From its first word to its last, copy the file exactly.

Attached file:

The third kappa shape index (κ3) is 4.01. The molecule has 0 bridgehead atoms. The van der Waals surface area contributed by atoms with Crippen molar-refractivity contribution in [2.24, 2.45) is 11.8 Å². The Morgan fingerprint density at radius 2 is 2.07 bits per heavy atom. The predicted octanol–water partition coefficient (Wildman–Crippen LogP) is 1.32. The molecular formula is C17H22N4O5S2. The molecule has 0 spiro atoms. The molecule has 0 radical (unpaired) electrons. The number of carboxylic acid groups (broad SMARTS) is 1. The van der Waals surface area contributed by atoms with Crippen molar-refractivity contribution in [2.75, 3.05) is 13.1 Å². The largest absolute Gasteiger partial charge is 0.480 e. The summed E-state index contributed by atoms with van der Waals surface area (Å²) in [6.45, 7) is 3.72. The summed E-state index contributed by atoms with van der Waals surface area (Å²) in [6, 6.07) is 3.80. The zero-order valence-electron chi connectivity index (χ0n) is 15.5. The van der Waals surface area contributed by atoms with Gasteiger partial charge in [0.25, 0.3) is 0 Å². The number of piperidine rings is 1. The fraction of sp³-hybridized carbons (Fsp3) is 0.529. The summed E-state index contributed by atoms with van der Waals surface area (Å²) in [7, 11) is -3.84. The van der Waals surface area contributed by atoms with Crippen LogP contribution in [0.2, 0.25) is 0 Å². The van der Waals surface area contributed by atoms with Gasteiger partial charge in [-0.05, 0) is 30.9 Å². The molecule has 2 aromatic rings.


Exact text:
The third kappa shape index (κ3) is 4.01. The molecule has 0 bridgehead atoms. The van der Waals surface area contributed by atoms with Crippen molar-refractivity contribution in [2.24, 2.45) is 11.8 Å². The Morgan fingerprint density at radius 2 is 2.07 bits per heavy atom. The predicted octanol–water partition coefficient (Wildman–Crippen LogP) is 1.32. The molecular formula is C17H22N4O5S2. The molecule has 0 spiro atoms. The molecule has 0 radical (unpaired) electrons. The number of carboxylic acid groups (broad SMARTS) is 1. The van der Waals surface area contributed by atoms with Crippen molar-refractivity contribution in [2.75, 3.05) is 13.1 Å². The largest absolute Gasteiger partial charge is 0.480 e. The summed E-state index contributed by atoms with van der Waals surface area (Å²) in [6.45, 7) is 3.72. The summed E-state index contributed by atoms with van der Waals surface area (Å²) in [6, 6.07) is 3.80. The zero-order valence-electron chi connectivity index (χ0n) is 15.5. The van der Waals surface area contributed by atoms with Gasteiger partial charge in [0.25, 0.3) is 0 Å². The number of piperidine rings is 1. The fraction of sp³-hybridized carbons (Fsp3) is 0.529. The summed E-state index contributed by atoms with van der Waals surface area (Å²) in [7, 11) is -3.84. The van der Waals surface area contributed by atoms with Crippen LogP contribution in [0.2, 0.25) is 0 Å². The van der Waals surface area contributed by atoms with Gasteiger partial charge in [-0.05, 0) is 30.9 Å². The molecule has 2 aromatic rings.